Trilby Beresford
July 25, 2016 4:43 pm
Instagram/Misty Copeland

There’s no denying that Misty Copeland is a ballerina badass who frequently inspires us to pursue our dreams with grace and confidence (who else launches their career at the age of 13?!).

Last year she became the first African-American dancer to be named principal ballerina at the American Ballet Theater, and we thought nothing could top that. But Copeland has now spoken about the struggles she’s endured with her own body image, and her words are nothing short of inspiring.

“I’ve had so many issues throughout my career finding the right support — even in something like finding leotards to fit a larger butt.”

Copeland goes on to talk about the isolation she felt being an African-American woman in a mostly white ballet company, and how her mentors were always there. “As an adult, Susan Fales-Hill and Victoria Rowell were two incredibly strong black women who were there at times when I had so many doubts and struggled with body image issues and being African-American in an elite company that was mostly white.”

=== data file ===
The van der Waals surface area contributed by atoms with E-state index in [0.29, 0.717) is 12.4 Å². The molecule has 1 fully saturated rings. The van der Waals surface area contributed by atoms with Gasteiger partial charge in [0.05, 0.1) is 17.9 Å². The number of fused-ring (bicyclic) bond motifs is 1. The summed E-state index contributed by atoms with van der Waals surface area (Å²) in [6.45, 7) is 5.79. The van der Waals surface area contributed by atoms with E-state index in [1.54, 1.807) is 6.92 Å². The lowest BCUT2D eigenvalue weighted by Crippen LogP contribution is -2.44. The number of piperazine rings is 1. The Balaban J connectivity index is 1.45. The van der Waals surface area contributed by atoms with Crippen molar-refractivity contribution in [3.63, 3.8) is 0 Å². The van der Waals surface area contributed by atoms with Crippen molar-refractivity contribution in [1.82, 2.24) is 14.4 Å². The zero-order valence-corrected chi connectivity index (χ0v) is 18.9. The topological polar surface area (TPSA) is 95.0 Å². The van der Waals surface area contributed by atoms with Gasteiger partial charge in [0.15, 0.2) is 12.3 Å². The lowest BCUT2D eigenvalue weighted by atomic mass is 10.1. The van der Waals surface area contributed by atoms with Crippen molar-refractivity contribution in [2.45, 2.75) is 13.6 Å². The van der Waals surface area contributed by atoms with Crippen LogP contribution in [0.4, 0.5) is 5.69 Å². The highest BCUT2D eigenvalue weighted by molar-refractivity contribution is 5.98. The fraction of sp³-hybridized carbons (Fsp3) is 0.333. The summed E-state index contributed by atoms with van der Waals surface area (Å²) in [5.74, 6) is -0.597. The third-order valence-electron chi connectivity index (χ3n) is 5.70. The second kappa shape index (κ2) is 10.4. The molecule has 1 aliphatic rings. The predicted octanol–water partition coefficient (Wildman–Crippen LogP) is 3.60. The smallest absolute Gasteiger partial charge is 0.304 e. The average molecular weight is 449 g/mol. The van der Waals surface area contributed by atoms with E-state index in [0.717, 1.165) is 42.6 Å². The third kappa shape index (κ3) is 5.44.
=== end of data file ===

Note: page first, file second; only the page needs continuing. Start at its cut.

She also discusses how the concept of a “ballerina body” has changed (for the better) in recent years.

“With the conversations that I’ve opened up, people are more open to expecting the different body types that exist. Also, if you go back to the 1930s and ‘40s you’ll see these ballerinas that had really soft physiques — they didn’t have muscles, they weren’t six-feet-ten, and had big breasts — but that changed through the ‘60s and ‘70s when ballerinas got really thin. Now people are more open to the concept that dancers come in all shapes and sizes.”

Copeland maintains an active presence on Instagram, where she inspires other women to keep pushing toward their goals, no matter what. “I want to show young women that it’s okay to be strong and to be an athlete and that it’s not just for boys. We should be seen equally and be given the same opportunities.”

We 100% agree with you, Misty!

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